LOS ANGELES -- A thudding beat fills the nightclub, music so loud it rattles your bones. Emerging from the crowd, a guy in white sneakers and a bright yellow hoodie skitters onto the empty dance floor.
With plenty of room to move, he drops suddenly, catching himself on one hand and kicking his legs in the air. The next thing you know, he flips upside-down, spinning on his head.
"I'm a little bit anxious," he says later. "When I get like that, I'm making it up as I go."
The nerves get to him because this b-boy named Yuri isn't just breakdancing. He has reached the final of a regional qualifier with a spot in the national championships at stake.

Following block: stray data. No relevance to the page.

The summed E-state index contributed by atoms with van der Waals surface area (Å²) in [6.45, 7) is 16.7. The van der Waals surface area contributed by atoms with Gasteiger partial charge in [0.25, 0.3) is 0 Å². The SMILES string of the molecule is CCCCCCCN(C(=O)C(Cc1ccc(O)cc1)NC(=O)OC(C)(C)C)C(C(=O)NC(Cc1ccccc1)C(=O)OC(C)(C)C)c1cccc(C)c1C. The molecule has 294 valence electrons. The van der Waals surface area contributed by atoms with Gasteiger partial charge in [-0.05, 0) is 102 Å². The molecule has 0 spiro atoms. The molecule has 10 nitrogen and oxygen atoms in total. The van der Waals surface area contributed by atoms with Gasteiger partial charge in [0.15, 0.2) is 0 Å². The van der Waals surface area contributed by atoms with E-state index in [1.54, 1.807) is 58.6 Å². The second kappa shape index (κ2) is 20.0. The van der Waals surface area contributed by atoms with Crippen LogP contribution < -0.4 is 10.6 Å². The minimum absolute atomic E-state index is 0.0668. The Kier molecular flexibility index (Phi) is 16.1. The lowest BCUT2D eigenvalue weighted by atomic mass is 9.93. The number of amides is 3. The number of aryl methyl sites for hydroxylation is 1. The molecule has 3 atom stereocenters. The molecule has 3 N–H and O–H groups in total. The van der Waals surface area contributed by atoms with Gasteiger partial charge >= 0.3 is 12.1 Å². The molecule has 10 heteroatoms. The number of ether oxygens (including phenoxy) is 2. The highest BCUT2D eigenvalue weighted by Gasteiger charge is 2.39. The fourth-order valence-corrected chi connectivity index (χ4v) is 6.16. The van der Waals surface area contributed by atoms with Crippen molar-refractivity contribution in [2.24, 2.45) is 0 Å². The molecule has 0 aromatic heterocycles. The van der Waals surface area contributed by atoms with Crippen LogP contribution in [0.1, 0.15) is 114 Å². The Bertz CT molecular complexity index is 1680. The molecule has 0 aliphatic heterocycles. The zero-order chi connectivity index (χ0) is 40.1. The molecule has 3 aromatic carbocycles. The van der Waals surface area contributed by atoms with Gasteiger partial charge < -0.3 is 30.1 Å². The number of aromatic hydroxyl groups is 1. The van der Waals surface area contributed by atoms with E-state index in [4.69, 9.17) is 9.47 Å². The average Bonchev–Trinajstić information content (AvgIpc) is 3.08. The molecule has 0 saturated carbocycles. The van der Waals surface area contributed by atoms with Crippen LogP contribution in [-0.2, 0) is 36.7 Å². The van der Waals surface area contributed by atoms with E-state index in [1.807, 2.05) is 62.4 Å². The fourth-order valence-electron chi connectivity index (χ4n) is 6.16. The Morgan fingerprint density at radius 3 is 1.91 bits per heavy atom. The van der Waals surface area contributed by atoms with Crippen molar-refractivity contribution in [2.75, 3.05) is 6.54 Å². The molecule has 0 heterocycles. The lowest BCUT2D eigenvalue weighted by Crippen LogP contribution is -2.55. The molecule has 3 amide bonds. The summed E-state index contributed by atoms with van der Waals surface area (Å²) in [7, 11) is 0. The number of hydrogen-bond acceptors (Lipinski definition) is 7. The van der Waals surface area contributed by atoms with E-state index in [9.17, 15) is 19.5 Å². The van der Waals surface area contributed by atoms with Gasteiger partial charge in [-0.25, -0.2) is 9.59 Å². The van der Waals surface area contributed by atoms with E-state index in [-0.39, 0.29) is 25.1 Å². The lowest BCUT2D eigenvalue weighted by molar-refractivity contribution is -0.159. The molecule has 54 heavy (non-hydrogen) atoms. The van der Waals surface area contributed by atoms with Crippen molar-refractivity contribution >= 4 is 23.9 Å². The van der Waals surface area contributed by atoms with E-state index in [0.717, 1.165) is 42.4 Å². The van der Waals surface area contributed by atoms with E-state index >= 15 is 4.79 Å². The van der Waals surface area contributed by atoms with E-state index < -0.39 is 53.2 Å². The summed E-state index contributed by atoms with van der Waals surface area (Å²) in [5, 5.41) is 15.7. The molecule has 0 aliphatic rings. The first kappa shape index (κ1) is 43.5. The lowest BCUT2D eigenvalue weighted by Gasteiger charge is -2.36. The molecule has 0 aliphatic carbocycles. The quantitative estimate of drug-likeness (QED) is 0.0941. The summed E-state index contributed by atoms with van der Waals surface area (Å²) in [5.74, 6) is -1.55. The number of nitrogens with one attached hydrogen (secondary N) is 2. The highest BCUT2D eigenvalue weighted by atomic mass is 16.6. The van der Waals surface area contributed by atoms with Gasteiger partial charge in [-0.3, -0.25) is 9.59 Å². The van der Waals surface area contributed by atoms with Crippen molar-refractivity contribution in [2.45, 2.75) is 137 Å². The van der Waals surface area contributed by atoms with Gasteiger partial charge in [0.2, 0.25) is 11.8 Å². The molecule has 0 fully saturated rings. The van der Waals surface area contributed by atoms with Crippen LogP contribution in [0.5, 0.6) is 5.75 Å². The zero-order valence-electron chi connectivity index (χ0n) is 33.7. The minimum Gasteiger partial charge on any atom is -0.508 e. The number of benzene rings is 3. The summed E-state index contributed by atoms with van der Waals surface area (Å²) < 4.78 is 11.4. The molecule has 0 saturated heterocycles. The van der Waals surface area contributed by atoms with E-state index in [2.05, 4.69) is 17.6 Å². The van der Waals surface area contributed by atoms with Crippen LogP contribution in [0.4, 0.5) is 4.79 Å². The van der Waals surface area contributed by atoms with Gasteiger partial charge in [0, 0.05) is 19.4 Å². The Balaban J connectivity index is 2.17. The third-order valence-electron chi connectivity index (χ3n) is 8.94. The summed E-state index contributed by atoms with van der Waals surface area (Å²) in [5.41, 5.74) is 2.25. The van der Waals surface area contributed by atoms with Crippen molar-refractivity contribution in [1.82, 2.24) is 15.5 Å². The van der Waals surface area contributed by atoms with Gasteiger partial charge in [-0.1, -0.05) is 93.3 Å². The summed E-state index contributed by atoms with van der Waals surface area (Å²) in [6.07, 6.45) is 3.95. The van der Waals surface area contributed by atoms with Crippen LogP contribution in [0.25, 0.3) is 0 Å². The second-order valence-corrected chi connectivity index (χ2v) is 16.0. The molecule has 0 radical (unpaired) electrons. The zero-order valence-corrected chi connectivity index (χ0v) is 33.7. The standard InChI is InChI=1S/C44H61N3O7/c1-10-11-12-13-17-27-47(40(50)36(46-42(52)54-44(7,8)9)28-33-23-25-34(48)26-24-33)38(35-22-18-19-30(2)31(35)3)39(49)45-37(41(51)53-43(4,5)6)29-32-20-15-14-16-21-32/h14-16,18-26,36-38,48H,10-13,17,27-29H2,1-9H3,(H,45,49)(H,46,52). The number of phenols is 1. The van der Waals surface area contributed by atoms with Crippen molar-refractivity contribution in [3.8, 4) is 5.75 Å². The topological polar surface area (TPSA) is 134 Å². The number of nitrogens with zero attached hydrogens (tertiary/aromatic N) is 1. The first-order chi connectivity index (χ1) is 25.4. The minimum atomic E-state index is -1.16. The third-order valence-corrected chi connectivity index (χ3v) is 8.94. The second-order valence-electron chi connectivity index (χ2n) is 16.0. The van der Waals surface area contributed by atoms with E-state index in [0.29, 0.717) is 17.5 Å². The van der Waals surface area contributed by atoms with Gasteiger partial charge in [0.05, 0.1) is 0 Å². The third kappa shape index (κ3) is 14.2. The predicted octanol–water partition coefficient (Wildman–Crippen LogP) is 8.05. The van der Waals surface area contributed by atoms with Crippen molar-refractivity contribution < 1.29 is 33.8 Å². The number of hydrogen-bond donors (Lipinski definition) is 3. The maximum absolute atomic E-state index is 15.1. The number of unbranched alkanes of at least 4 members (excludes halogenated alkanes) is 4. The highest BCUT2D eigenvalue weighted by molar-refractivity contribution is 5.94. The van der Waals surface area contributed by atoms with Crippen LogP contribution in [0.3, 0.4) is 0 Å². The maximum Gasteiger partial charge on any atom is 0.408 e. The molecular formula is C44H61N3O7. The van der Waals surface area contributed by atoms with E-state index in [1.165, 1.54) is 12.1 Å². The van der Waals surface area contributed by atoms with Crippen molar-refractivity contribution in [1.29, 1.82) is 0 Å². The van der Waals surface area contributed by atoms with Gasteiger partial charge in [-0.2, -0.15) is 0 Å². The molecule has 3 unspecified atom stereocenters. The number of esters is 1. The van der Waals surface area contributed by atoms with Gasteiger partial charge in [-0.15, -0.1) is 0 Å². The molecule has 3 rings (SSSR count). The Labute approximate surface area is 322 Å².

"Freakin' crazy," he says.
To the dancers who competed in the recent Red Bull BC One contest in Hollywood -- and hundreds of fans who came to watch -- "breaking," as it is correctly known, is no less athletic than gymnastics or figure skating.
Through round after round of one-on-one "battles," competitors must execute basic footwork and perform the sort of power moves and airborne tricks that score extra points. Judges watch from the side, scribbling notes, scrutinizing each nuance.
Outsiders might scoff, but the International Olympic Committee has recognized breaking as a high-level competitive sport with a network of contests held worldwide. Earlier this year, organizers of the 2024 Summer Games in Paris proposed adding it to their program, citing an "unmissable opportunity" to attract young fans.
The possibility causes Yuri to grin, thinking about validation in the form of gold medals and television coverage. The 28-year-old from Brazil says: "Maybe a lot of people are going to look at us in a better way."
Go back to the early days, to the streets of New York City in the 1970s.